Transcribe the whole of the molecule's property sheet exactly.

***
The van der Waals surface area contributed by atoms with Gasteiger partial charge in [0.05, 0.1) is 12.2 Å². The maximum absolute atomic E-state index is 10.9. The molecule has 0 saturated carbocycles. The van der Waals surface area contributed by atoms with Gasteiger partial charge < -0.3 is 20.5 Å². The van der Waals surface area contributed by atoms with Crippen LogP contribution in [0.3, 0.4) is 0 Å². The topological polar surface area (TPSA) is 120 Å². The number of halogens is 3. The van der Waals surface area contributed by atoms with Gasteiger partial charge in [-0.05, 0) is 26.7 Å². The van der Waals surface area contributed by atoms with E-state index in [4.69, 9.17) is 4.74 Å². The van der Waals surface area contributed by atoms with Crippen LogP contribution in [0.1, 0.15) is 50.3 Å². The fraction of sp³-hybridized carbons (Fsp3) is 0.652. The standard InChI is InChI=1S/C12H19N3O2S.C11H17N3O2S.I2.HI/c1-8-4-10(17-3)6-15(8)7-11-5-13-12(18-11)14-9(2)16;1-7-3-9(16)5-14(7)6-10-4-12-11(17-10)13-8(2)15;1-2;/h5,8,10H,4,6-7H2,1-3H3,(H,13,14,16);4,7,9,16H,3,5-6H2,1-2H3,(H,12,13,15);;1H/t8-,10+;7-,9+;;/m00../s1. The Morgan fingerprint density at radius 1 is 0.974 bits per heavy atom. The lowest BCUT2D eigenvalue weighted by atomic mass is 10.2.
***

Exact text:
The van der Waals surface area contributed by atoms with Gasteiger partial charge in [0.05, 0.1) is 12.2 Å². The maximum absolute atomic E-state index is 10.9. The molecule has 0 saturated carbocycles. The van der Waals surface area contributed by atoms with Gasteiger partial charge < -0.3 is 20.5 Å². The van der Waals surface area contributed by atoms with Crippen LogP contribution in [0.3, 0.4) is 0 Å². The topological polar surface area (TPSA) is 120 Å². The number of halogens is 3. The van der Waals surface area contributed by atoms with Gasteiger partial charge in [-0.05, 0) is 26.7 Å². The van der Waals surface area contributed by atoms with E-state index in [4.69, 9.17) is 4.74 Å². The van der Waals surface area contributed by atoms with Crippen LogP contribution in [0.1, 0.15) is 50.3 Å². The fraction of sp³-hybridized carbons (Fsp3) is 0.652. The standard InChI is InChI=1S/C12H19N3O2S.C11H17N3O2S.I2.HI/c1-8-4-10(17-3)6-15(8)7-11-5-13-12(18-11)14-9(2)16;1-7-3-9(16)5-14(7)6-10-4-12-11(17-10)13-8(2)15;1-2;/h5,8,10H,4,6-7H2,1-3H3,(H,13,14,16);4,7,9,16H,3,5-6H2,1-2H3,(H,12,13,15);;1H/t8-,10+;7-,9+;;/m00../s1. The Morgan fingerprint density at radius 1 is 0.974 bits per heavy atom. The lowest BCUT2D eigenvalue weighted by atomic mass is 10.2.